Whoopsie!

 

People say stupid things. Sometimes this happens because they don’t know what to say, but they feel the urge to say something, so they say the wrong thing on the assumption that saying anything is better than saying nothing at all. This is usually a bad decision. At funerals, for example, when well-intentioned people are flummoxed in their efforts to come up with the “right” words to say to the bereaved, what comes out is frequently awkward, callous, and, upon occasion, downright dreadful.

I’ve overheard comments about how “good” the deceased looks in his coffin. I bet you have, too. Mercy! Does anyone believe this is really something a teary widow wants to hear? How in the world is this helpful? How should she respond? “Well, yes, Aunt So-and-So, considering he’s dead as a dodo, I think he looks pretty good.” Let me clear this up: If you can’t think of something comforting to say at a funeral, the words “I’m sorry,” will suffice. They’re hard to beat.

We’ve all been guilty of allowing a glib comment to trip off our tongues, words that we immediately wish we could ram back down our throats to be swallowed whole and never heard from again the minute we hear them echo around the room. Unfortunately, the words we hear in our head often sound different when they ricochet like machine gun fire across a crowded funeral home parlor. Once those words are out there, it’s too late to do anything except absorb the resulting flak the best you can.

In a fit of temper or when our spouses, children, or jobs try our very souls—that’s when we are in the most danger of allowing our mouths to run amuck without a thoughtful preview by our brains. Most verbal gaffs are simply the result of people forgetting to think before they speak. In diplomatic circles, such mistakes are called whoopsies. Rather onomatopoetic; don’t you think? I love the jargon.

Those of us who overhear such statements wince in sympathy and thank our lucky stars that we didn’t say something worse ourselves. Heaven help you if you’re a public figure with foot-in-mouth disease. You’ll be raked over the coals in the media until somebody more famous makes an even bigger whoopsie.

Sadly, we all know a few people who purposefully toss verbal hand grenades into the conversation, either because they really are clueless or because they love to stir the pot among colleagues, friends, and volatile family members—just to watch the ensuing mayhem. I’m sorry to say that the world has some mighty mean folks in it. I bet you already knew that.

When you hear one of those grenades clatter around your feet, you can scramble around on your hands and knees in an attempt to slide the pin back in, but it’s probably a hopeless endeavor. Go ahead and roll your eyes. Make gagging noises. Look indignant. Demand a retraction.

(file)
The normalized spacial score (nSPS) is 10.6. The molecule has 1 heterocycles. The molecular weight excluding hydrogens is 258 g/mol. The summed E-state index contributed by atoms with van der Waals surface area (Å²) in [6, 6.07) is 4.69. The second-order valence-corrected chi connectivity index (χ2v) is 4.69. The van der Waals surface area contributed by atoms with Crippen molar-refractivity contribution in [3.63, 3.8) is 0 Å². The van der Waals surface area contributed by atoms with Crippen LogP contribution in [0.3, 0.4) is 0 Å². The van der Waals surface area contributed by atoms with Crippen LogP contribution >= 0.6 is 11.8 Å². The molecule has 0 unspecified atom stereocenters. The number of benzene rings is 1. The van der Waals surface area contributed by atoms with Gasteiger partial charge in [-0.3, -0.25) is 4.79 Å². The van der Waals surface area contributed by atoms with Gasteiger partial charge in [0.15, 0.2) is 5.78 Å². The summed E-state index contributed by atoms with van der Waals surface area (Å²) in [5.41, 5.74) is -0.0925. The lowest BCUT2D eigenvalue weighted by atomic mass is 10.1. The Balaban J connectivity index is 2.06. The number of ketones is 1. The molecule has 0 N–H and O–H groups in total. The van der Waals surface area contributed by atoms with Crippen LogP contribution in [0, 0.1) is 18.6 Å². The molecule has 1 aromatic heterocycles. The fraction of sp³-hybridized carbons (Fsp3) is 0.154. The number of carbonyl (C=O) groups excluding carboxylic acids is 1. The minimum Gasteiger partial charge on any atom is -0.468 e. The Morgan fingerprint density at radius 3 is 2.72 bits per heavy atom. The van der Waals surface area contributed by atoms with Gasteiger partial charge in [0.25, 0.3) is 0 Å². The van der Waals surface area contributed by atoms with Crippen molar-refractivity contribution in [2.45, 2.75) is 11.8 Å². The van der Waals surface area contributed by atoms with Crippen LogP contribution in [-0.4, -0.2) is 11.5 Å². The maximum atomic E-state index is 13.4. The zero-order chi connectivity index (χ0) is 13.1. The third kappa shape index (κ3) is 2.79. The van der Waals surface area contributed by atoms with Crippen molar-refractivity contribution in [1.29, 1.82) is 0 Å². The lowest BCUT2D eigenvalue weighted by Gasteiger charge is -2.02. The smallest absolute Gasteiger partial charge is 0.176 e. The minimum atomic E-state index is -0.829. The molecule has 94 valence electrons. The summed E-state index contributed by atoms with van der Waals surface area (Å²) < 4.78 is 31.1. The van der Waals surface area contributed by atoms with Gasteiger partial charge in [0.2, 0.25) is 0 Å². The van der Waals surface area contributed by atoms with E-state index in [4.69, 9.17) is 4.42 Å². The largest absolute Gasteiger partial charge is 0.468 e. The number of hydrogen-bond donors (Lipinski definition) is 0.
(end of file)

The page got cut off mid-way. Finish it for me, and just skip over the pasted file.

Then . . . let it go.

An apology is usually the only redress available, and if someone is too ornery to cough one up, remember these words: you can’t fix stupid. That’s genetic. Ignorance can be overcome, but stupid is forever. Stupid people say stupid things. That shouldn’t surprise anyone.

Even though you are temped to smack those people upside the head with the closest heavy object, that’s not the best way to handle it. It might go a long way toward making you feel better, but it won’t do one thing to change the mind of the stupid person being assaulted.

Even if they really have it coming, it’s best not to resort to violence. I know what you’re thinking: “There are some people who need to be taken out to the woodshed, SWAG Lady.” Well, yes. Maybe. Depends. That doesn’t mean it’s your job to smite them.

It’s hard to be gracious, especially when someone makes a spectacularly stupid proclamation like: “I think the moon landing was a hoax;” “The Holocaust never happened; “911 was an American conspiracy;” or “Anybody who votes for _______ is an idiot.”

I don’t know where people come up with these ideas. I always want to ask: Do you read at all? Here’s my advice: Stand up for what you believe in. Avoid the crackpots whenever possible—even if they’re family. Educate the ignorant when you can, but be nice to stupid folks. They can’t help themselves, and it shows you have nice manners.

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4 Comments

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4 responses to “Whoopsie!

  1. John Wettermark

    Reminds me of a family funeral when my late mother, who most always said the right thing, made a comment and then quickly said, “Oh, I hope I said that right!” One of her equally chatty friends quickly came back, “Oh, Helen, you and I both talk so much we’re bound to say something right now and then!”

  2. I think that’s hilarious, and I can just SEE that interaction in my mind. Your mama was fun. I will never forget her taking me on a tour of her favorite houses in the Garden District–with or without permission.

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